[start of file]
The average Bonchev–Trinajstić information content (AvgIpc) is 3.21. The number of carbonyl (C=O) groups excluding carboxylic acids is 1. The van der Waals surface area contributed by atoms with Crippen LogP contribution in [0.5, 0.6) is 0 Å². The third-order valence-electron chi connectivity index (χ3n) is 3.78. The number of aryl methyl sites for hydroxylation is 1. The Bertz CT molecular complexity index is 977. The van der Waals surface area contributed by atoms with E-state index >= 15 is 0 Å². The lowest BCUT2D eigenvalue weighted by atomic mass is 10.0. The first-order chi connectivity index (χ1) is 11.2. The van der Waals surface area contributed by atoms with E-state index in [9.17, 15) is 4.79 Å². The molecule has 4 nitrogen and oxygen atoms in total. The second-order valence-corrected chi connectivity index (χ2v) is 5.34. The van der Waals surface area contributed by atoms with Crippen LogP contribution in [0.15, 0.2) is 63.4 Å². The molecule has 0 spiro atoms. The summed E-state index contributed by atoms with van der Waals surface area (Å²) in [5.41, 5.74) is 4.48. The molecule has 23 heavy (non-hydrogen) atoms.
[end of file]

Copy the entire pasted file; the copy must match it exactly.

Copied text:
The average Bonchev–Trinajstić information content (AvgIpc) is 3.21. The number of carbonyl (C=O) groups excluding carboxylic acids is 1. The van der Waals surface area contributed by atoms with Crippen LogP contribution in [0.5, 0.6) is 0 Å². The third-order valence-electron chi connectivity index (χ3n) is 3.78. The number of aryl methyl sites for hydroxylation is 1. The Bertz CT molecular complexity index is 977. The van der Waals surface area contributed by atoms with E-state index >= 15 is 0 Å². The lowest BCUT2D eigenvalue weighted by atomic mass is 10.0. The first-order chi connectivity index (χ1) is 11.2. The van der Waals surface area contributed by atoms with E-state index in [9.17, 15) is 4.79 Å². The molecule has 4 nitrogen and oxygen atoms in total. The second-order valence-corrected chi connectivity index (χ2v) is 5.34. The van der Waals surface area contributed by atoms with Crippen LogP contribution in [0.15, 0.2) is 63.4 Å². The molecule has 0 spiro atoms. The summed E-state index contributed by atoms with van der Waals surface area (Å²) in [5.41, 5.74) is 4.48. The molecule has 23 heavy (non-hydrogen) atoms.